When he was in Myanmar, U Kyaw Myint ran a company, Myanmar Kyone Yeom, which was involved in money laundering in the 1990s.
The now-defunct Hong Kong-based magazine Asiaweek reported that a company run by U Kyaw Myint was laundering money for the United Wa State Army (UWSA), which was then heavily involved in the drug trade.
Asiaweek reported in January 1998 that Myanmar Kyone Yeom was accused of acting as a “money-washing machine” for the UWSA.
In November 1998, Jane’s Intelligence Review reported that U Kyaw Myint, who claimed to be a deputy minister of finance for the UWSA, flouted Myanmar’s business laws. The company was outlawed by the Myanmar Investment Commission and U Kyaw Myint was given a 10-year prison sentence.
A US State Department’s“International Narcotics Control Strategy Report, 1998” said in February 1998 that the Burmese regime effectively suspended Kyone Yeom for violating the Myanmar Company Act, although the government did not indicate that this was a counter-narcotics action.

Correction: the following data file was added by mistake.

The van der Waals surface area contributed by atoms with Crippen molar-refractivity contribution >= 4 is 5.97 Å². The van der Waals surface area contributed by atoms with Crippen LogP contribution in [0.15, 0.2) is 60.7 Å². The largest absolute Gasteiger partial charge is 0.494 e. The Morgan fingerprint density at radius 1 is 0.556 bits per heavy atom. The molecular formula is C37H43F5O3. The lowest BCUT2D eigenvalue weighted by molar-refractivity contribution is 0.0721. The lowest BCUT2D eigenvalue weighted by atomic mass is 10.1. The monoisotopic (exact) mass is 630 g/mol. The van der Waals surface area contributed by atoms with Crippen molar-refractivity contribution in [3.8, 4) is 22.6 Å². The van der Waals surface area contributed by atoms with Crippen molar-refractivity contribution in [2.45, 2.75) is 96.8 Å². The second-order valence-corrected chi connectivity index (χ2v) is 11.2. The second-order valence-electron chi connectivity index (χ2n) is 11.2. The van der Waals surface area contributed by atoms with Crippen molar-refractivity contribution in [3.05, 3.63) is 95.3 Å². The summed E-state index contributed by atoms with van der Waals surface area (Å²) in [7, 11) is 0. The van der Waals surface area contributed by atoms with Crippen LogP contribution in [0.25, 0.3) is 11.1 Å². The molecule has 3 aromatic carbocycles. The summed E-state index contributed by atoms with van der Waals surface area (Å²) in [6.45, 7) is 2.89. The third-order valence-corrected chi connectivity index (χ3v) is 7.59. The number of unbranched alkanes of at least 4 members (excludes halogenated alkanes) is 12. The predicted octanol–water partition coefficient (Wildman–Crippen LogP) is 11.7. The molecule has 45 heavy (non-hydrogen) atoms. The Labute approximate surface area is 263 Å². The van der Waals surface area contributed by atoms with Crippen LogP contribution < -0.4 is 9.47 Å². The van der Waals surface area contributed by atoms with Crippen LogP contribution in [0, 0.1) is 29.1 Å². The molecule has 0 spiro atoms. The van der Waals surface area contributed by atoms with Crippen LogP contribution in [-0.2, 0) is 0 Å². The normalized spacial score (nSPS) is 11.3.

He did not serve his full jail term and escaped. Several former intelligence officers who served in the previous regime said they had no idea how he had escaped from prison. It was suspected that he bribed prison officers to send him to a labor camp from where he escaped to Thailand.
He then went to Canada where he took asylum. However, U Kyaw Myint once told the Burmese service of the Voice of America that he was arrested for political reasons and charged under the State Emergency Act. He later escaped from prison and traveled first to the US and then Canada, reportedly with the help of the US Drug Enforcement Administration (DEA). In Thailand, he reportedly met US diplomats in Bangkok and provided information about illicit drug activities in Myanmar. He then went to the US.
In April 2009, according to the Vancouver Sun, U Kyaw Myint said the DEA helped him to obtain political asylum in the US and he moved to New Jersey. He later moved to Canada in 2002, seeking political asylum and lived in Vancouver.
News then surfaced that U Kyaw Myint was involved in NAH Development Group Inc., a company based in Canada.